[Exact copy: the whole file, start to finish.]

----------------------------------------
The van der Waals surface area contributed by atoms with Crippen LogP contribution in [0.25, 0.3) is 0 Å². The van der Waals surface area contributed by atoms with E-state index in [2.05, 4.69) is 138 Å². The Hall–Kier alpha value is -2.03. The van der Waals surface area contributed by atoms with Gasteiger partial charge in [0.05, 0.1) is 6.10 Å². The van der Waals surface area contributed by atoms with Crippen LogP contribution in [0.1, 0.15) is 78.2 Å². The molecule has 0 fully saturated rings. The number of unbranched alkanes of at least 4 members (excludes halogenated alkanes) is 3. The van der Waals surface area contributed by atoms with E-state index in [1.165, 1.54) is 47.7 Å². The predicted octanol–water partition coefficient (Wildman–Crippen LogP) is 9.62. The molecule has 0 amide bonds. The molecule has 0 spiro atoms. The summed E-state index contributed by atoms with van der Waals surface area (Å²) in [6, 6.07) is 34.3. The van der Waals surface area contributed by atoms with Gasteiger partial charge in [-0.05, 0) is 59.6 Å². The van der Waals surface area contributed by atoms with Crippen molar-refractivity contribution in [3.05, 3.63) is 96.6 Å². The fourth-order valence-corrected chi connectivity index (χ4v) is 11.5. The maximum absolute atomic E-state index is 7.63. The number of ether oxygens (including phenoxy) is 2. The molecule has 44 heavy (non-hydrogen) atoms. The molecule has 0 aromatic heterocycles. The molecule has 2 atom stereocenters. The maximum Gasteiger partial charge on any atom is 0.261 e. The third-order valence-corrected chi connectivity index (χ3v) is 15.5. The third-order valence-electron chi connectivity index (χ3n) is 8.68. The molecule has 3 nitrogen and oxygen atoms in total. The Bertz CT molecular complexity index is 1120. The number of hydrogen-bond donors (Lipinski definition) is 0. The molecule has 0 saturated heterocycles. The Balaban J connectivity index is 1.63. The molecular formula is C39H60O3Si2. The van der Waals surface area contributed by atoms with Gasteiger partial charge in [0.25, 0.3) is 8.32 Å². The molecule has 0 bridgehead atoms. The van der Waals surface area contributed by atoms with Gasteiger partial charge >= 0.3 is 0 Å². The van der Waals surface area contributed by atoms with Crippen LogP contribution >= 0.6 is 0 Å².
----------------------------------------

The van der Waals surface area contributed by atoms with Crippen LogP contribution in [0.25, 0.3) is 0 Å². The van der Waals surface area contributed by atoms with E-state index in [2.05, 4.69) is 138 Å². The Hall–Kier alpha value is -2.03. The van der Waals surface area contributed by atoms with Gasteiger partial charge in [0.05, 0.1) is 6.10 Å². The van der Waals surface area contributed by atoms with Crippen LogP contribution in [0.1, 0.15) is 78.2 Å². The molecule has 0 fully saturated rings. The number of unbranched alkanes of at least 4 members (excludes halogenated alkanes) is 3. The van der Waals surface area contributed by atoms with E-state index in [1.165, 1.54) is 47.7 Å². The predicted octanol–water partition coefficient (Wildman–Crippen LogP) is 9.62. The molecule has 0 amide bonds. The molecule has 0 spiro atoms. The summed E-state index contributed by atoms with van der Waals surface area (Å²) in [6, 6.07) is 34.3. The van der Waals surface area contributed by atoms with Gasteiger partial charge in [-0.05, 0) is 59.6 Å². The van der Waals surface area contributed by atoms with Crippen molar-refractivity contribution in [3.05, 3.63) is 96.6 Å². The fourth-order valence-corrected chi connectivity index (χ4v) is 11.5. The maximum absolute atomic E-state index is 7.63. The number of ether oxygens (including phenoxy) is 2. The molecule has 44 heavy (non-hydrogen) atoms. The molecule has 0 aromatic heterocycles. The molecule has 2 atom stereocenters. The maximum Gasteiger partial charge on any atom is 0.261 e. The third-order valence-corrected chi connectivity index (χ3v) is 15.5. The third-order valence-electron chi connectivity index (χ3n) is 8.68. The molecule has 3 nitrogen and oxygen atoms in total. The Bertz CT molecular complexity index is 1120. The number of hydrogen-bond donors (Lipinski definition) is 0. The molecule has 0 saturated heterocycles. The Balaban J connectivity index is 1.63. The molecular formula is C39H60O3Si2. The van der Waals surface area contributed by atoms with Gasteiger partial charge in [0.25, 0.3) is 8.32 Å². The molecule has 0 bridgehead atoms. The van der Waals surface area contributed by atoms with Gasteiger partial charge >= 0.3 is 0 Å². The van der Waals surface area contributed by atoms with Crippen LogP contribution >= 0.6 is 0 Å².